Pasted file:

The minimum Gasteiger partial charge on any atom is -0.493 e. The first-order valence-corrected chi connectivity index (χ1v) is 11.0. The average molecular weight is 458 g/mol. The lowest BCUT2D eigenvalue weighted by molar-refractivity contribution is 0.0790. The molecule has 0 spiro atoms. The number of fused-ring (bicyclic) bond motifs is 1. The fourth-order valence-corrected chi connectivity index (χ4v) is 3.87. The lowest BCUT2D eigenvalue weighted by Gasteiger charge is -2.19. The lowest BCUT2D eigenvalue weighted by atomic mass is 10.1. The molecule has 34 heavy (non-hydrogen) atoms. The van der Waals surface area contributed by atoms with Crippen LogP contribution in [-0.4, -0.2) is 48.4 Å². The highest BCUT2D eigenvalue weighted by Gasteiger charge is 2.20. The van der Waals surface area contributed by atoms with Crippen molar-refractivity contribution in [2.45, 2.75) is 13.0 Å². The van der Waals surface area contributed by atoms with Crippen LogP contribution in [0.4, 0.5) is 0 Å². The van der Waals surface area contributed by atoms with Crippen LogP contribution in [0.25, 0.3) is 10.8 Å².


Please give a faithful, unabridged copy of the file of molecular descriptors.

The minimum Gasteiger partial charge on any atom is -0.493 e. The first-order valence-corrected chi connectivity index (χ1v) is 11.0. The average molecular weight is 458 g/mol. The lowest BCUT2D eigenvalue weighted by molar-refractivity contribution is 0.0790. The molecule has 0 spiro atoms. The number of fused-ring (bicyclic) bond motifs is 1. The fourth-order valence-corrected chi connectivity index (χ4v) is 3.87. The lowest BCUT2D eigenvalue weighted by Gasteiger charge is -2.19. The lowest BCUT2D eigenvalue weighted by atomic mass is 10.1. The molecule has 34 heavy (non-hydrogen) atoms. The van der Waals surface area contributed by atoms with Crippen LogP contribution in [-0.4, -0.2) is 48.4 Å². The highest BCUT2D eigenvalue weighted by Gasteiger charge is 2.20. The van der Waals surface area contributed by atoms with Crippen molar-refractivity contribution in [2.45, 2.75) is 13.0 Å². The van der Waals surface area contributed by atoms with Crippen LogP contribution in [0.4, 0.5) is 0 Å². The van der Waals surface area contributed by atoms with Crippen LogP contribution in [0.25, 0.3) is 10.8 Å².